The most interesting part of the whole process was the concept of strategy. When you learn a new game, you often establish a strategy and revise as needed to push for a win. After playing a few times, you'll have a go-to rhythm, and ways to react to the styles and strategies of the other players. When designing the game, I always had an idea of how people would play and always looked for the other ways people could play.

Thinking of Great Western Trail, most will suggest that you play a combination of cowboys, buildings, and the engineers where you make even progress across all fronts. Much has been written on strategy for the game but one path I found very exciting was the deck shredding strategy which is available due to a single auxiliary action made available. I'd guess most players never even make it available let alone use it but it's such a fun challenge. With the expansion, that action comes out front and center as a viable means to compete and that is such a fun way to think about a game. First, the game differs based on the starting setup, but to have an action that opens up a new way of playing.

With work, covid, and life keeping us busy, I spent a decent part of a year thinking about what are new ways people can play Alpenglow without making structural changes. Part of this is rooted in making the game more balanced yet varied for players. Games I love are ones that have a variety of ways to get points so that an unlucky initial draw doesn't kill your chances. It also means you find yourself focused on developing better strategies rather than relying on luck.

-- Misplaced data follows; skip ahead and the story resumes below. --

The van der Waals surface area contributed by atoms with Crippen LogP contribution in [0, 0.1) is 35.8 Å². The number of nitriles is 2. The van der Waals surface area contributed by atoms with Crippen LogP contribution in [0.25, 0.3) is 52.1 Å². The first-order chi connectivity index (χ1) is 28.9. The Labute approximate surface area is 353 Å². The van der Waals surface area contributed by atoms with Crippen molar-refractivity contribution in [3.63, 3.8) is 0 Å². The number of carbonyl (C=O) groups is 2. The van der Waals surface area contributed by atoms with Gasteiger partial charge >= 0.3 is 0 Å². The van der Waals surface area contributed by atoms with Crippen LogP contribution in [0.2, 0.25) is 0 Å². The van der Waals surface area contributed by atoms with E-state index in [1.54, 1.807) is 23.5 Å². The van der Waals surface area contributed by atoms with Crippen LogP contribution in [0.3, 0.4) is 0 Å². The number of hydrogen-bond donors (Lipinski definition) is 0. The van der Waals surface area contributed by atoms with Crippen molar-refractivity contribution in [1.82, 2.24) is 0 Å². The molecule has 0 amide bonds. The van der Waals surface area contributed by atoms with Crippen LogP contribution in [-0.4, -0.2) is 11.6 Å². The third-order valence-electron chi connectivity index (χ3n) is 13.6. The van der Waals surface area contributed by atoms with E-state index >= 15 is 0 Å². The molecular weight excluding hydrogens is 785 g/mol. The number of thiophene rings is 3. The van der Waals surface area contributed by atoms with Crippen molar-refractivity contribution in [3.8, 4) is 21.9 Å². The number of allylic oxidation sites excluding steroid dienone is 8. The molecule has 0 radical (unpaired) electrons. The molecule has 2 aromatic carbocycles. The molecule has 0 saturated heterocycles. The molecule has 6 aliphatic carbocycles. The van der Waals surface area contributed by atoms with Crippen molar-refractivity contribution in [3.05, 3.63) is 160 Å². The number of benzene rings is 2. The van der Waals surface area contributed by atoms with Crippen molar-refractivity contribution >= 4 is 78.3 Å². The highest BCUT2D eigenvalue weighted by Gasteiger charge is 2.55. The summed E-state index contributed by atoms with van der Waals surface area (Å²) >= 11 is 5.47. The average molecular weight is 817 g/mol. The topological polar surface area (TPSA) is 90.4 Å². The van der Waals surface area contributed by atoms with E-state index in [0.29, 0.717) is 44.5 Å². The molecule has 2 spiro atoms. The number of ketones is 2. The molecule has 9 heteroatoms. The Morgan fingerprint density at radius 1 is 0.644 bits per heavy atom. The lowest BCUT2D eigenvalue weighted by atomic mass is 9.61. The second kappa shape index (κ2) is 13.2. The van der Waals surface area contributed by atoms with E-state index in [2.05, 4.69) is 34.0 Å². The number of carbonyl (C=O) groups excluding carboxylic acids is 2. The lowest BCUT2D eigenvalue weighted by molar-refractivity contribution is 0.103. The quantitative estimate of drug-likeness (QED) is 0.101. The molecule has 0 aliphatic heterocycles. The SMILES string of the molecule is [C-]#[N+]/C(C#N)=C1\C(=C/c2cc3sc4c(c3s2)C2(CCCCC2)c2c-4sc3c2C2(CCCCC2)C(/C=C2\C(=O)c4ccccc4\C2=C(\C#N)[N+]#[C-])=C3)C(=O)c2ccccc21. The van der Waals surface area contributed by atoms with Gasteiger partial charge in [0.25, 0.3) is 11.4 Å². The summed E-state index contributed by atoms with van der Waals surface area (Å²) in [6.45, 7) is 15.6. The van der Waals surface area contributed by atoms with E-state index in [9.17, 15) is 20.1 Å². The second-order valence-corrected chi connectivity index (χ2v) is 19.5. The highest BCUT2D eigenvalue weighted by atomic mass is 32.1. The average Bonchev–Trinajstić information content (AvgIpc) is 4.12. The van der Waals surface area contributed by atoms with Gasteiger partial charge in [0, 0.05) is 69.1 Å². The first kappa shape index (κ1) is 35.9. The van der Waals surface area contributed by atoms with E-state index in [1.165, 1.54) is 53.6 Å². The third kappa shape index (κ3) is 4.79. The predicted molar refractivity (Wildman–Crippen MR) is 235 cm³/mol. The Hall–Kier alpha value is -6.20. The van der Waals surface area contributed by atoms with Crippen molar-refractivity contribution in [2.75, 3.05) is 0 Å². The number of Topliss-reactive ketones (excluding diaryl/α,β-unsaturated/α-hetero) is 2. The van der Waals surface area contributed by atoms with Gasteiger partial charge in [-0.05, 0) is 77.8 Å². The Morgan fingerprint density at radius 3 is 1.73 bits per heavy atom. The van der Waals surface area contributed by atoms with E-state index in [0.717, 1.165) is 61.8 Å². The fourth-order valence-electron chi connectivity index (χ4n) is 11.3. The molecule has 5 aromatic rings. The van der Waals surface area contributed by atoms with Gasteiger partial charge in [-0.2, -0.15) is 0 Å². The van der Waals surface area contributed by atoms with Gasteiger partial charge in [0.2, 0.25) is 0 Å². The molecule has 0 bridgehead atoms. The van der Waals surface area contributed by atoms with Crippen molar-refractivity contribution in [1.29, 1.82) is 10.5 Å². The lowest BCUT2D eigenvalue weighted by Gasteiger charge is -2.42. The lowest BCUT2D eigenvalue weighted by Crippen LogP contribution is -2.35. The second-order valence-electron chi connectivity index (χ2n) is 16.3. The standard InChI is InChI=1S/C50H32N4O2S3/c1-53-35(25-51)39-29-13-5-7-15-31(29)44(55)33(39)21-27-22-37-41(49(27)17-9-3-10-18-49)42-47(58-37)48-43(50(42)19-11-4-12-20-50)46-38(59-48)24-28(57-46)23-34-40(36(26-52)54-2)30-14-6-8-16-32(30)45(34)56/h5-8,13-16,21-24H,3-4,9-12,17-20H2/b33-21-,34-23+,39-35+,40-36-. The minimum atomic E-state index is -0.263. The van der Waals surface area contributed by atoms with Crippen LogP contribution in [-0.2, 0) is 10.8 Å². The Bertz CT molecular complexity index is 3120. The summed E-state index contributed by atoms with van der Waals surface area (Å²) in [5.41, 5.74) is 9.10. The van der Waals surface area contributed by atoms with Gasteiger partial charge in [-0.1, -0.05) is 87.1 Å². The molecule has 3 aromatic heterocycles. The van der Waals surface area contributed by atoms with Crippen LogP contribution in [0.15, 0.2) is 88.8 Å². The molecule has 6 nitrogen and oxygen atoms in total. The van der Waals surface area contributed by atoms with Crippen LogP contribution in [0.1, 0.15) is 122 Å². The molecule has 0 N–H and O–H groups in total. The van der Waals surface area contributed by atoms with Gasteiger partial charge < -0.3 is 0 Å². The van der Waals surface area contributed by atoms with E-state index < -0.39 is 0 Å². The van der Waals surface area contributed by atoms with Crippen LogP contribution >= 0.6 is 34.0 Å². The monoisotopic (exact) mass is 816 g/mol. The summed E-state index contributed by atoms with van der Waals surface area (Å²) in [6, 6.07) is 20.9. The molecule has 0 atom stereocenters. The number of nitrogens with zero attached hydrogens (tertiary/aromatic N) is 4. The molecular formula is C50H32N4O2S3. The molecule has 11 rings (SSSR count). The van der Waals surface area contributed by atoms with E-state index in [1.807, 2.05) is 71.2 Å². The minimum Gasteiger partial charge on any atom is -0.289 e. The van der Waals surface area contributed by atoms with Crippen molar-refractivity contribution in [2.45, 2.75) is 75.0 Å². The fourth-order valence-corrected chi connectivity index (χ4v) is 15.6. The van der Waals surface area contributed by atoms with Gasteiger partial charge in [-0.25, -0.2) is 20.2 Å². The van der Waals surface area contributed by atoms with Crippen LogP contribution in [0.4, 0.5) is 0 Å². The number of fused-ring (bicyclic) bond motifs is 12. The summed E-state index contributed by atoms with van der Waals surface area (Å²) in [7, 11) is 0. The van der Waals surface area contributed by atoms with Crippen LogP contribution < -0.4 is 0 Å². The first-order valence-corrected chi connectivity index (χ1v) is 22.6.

Alpenglow offers a variety of ways to get points and play testing opened up the ways we could take advantage of new ways of playing. My brother in law always plays the game with the most unique approaches. Sometimes due to the lack of experience with the game or other strategies, and sometimes following his more player-vs-player tendencies at the dinner table.

An example of a strategy he tried was to play defense on the mountain. By building a ton of chairlifts, he locked the other players out of the most lucrative victory point generators but in doing so pushed himself into a corner. This was an opportunity to evaluate balance of points, costs, and actions in realtime. The cost of running chairlifts was prohibitively high but it prevented the typical large point grabs the rest of us were used to later in the game. We revised the values and even introduced a goal card to promote behavior like this.

The same thing happened with the strategy to gain most of your points from buildings. With a fixed number of lots on the board, one who focuses on buildings will get cheap points and income between turns. Buildings become expensive though and when you only have 15 turns in total, it takes away from other opportunities to get points and compete.  We also worked to balance things out to allow this path.

To Add, or not to Add

As I play and learn about new games with unique mechanics, components, and strategies, I always think back to Alpenglow and how they could be introduced. Games in general are amazing in the diversity of ways to engage, scheme, and to have fun and it can be hard not to pick and choose mechanism or components that could be a good addition.

We always looked at the theme as a source of the game's major elements, relationships, and overall flow and it was hard to keep things simple. Modern dynamics with ski areas offering season passes, creating alliances, and changing the ethos of skiing from the jet setting quiet mountain adventure experience to the ski industrial complex and sprawling year round resort regions offers much to draw from for Alpenglow, while giving us options as to how we wanted our vision of it to be.